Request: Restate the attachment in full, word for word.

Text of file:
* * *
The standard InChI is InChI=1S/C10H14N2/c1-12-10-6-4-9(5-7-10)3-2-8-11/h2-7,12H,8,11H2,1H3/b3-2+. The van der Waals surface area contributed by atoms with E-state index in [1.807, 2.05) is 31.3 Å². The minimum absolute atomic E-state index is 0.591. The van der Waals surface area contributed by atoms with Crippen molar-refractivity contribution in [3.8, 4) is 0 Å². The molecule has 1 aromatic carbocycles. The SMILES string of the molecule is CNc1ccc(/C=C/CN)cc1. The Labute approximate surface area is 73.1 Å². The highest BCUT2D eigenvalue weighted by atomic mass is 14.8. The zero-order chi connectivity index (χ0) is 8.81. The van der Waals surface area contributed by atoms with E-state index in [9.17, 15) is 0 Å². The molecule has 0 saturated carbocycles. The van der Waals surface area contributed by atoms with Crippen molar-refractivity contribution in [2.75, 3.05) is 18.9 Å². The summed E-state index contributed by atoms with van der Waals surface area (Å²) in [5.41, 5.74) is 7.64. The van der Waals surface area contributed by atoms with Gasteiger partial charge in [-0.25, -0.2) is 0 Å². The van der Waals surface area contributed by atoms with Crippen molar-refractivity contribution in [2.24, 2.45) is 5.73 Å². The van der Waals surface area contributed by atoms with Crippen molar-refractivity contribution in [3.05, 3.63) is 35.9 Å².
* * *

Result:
The standard InChI is InChI=1S/C10H14N2/c1-12-10-6-4-9(5-7-10)3-2-8-11/h2-7,12H,8,11H2,1H3/b3-2+. The van der Waals surface area contributed by atoms with E-state index in [1.807, 2.05) is 31.3 Å². The minimum absolute atomic E-state index is 0.591. The van der Waals surface area contributed by atoms with Crippen molar-refractivity contribution in [3.8, 4) is 0 Å². The molecule has 1 aromatic carbocycles. The SMILES string of the molecule is CNc1ccc(/C=C/CN)cc1. The Labute approximate surface area is 73.1 Å². The highest BCUT2D eigenvalue weighted by atomic mass is 14.8. The zero-order chi connectivity index (χ0) is 8.81. The van der Waals surface area contributed by atoms with E-state index in [9.17, 15) is 0 Å². The molecule has 0 saturated carbocycles. The van der Waals surface area contributed by atoms with Crippen molar-refractivity contribution in [2.75, 3.05) is 18.9 Å². The summed E-state index contributed by atoms with van der Waals surface area (Å²) in [5.41, 5.74) is 7.64. The van der Waals surface area contributed by atoms with Gasteiger partial charge in [-0.25, -0.2) is 0 Å². The van der Waals surface area contributed by atoms with Crippen molar-refractivity contribution in [2.24, 2.45) is 5.73 Å². The van der Waals surface area contributed by atoms with Crippen molar-refractivity contribution in [3.05, 3.63) is 35.9 Å².